Without on-course aid stations and friendly volunteers handing out cups of water and snacks, participants have to get creative with virtual race aid stations. I’ll typically carry a bladder backpack or hand bottle with a pouch for Honey Stinger energy gels and chews. My pack has a 2L bladder plus two 20oz quick flasks and pockets for Honey Stinger energy gels and chews. – Derrick Eidam For a marathon I carry a hydration vest with 1.7 liters of liquid, all my snacks, cell phone, face mask, ChapStick, and sunblock averaging 6lbs. With the heat increasing, I consider where I can buy extra hydration along the way. – Margie Muir Shylock I did a (near) 50k and had an aid station in my car at the 1/2 way point. I have a cooler with beverages - extra flexible flasks for my Salomon vest ready to go, Italian soda or coke if it’s hot, and outside of the cooler my Honey Stinger gels and chews. – Sara Conrad A cooler with all my supplies. For longer than 25k I wear my Salomon 5 vest. It has two collapsible flasks (17 oz each). I stuff the front pockets with Honey Stinger gels and bars in the back. For less than 25k I carry a 20 oz. Nathan bottle and stuff it with gels. Sometimes I carry my phone, but not often. – Jordan Broghammer I bring water and pack my Honey Stinger chews and ChapStick in a running belt with me on every run. – Kristen Dunn A hydration pack can double as a portable aid station during a virtual race

Nutrition Strategy During Your Virtual Race

Being strategic about setting up your own aid stations means your virtual race may well be the best-fueled you’ve ever been. no different than a regular race. The atmosphere may be different, but the nutrition strategy is constant. – Derrick Eidam Since I carry my nutrition it "seems" to be more readily available. I don't find myself worrying so much about intake. I can eat whenever I want because I don't feel the stress of limited amounts of food. – Jordan Broghammer I always train the way that I race. – Sara Conrad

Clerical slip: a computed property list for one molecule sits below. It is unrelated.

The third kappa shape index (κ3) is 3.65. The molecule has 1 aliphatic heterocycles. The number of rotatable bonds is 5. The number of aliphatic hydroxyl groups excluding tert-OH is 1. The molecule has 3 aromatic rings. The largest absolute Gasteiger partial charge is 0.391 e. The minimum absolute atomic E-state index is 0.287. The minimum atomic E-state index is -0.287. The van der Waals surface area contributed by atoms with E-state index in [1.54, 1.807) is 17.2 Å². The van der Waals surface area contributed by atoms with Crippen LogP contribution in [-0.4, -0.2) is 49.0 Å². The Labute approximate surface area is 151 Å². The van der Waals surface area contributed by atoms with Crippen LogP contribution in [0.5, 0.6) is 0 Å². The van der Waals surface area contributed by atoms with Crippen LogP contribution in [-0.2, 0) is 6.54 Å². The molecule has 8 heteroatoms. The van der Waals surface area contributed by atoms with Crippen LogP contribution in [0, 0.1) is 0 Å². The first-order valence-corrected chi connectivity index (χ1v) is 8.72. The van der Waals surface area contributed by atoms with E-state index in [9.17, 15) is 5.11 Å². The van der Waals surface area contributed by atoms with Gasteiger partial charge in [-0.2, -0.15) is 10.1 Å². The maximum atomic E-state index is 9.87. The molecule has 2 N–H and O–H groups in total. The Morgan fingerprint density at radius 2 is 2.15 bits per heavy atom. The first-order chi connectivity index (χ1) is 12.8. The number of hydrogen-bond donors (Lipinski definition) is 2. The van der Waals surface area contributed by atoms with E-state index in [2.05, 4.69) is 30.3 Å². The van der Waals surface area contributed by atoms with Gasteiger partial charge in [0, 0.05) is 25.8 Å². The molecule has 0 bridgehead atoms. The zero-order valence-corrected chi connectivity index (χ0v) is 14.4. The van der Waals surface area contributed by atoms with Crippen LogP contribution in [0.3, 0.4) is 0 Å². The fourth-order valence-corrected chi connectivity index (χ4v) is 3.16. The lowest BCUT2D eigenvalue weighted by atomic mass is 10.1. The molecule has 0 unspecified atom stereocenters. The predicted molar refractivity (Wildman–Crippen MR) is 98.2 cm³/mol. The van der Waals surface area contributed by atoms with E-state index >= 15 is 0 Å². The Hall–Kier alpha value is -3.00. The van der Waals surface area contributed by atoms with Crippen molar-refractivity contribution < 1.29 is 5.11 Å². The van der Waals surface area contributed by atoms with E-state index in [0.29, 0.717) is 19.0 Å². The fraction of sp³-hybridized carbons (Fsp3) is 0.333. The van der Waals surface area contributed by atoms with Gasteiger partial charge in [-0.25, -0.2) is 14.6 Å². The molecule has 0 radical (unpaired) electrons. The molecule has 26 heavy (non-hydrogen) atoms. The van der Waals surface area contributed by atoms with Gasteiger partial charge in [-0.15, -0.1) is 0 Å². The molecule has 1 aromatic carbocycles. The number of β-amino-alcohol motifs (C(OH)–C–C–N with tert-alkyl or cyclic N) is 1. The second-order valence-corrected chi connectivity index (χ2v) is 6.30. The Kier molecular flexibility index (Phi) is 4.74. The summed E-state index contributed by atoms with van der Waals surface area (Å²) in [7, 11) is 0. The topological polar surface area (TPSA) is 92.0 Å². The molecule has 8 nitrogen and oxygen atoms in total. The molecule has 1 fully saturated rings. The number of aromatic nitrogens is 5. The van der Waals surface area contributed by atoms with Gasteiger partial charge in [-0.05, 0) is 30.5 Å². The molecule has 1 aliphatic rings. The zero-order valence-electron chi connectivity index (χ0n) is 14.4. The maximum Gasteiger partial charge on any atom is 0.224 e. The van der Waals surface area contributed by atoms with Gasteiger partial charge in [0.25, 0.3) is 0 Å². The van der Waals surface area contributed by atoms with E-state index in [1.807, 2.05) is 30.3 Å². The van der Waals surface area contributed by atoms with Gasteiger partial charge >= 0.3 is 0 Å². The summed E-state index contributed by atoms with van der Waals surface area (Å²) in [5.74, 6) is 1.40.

How to Stay Motivated

You may not have a cheering crowd or a pair of neon-colored shoes to follow all day, but there are plenty of ways to stay motivated during a virtual race. Whether in a large race or in a virtual race, you are competing with yourself. Think about the things that bring you joy during a regular race and that can have the same effect during a virtual one. – Derrick Eidam For the most part I treat a virtual race just as I would a workout. This way I do not get nervous about my upcoming “event”. I do most of my hard workouts by myself, so I just pretend I’m doing that but set a faster pace to try and keep. – Sara Conrad It's all about getting out there and enjoying the process. – Jordan Broghammer

Other Tips for Virtual Race Success

Ultimately, virtual races are equal parts fun and challenging. Lean into the routine of attending a race and embrace the lower-stakes atmosphere of putting in an effort close to home. Remember - racing is fun! Virtual (or alone) racing is tough! Do not get down on yourself if your paces aren’t quite where you want to be, it’s all a part of the process. Take this time to do all the things - treat your virtual race as a real race. What is your pre-race strategy? What is your pre-race meal? What is your normal warm up? Keep everything the same as race day and you will find the fun in it. – Sara Conrad Eat Honey Stinger, of course! – Jordan Broghammer Stretch after every run! – Kristen Dunn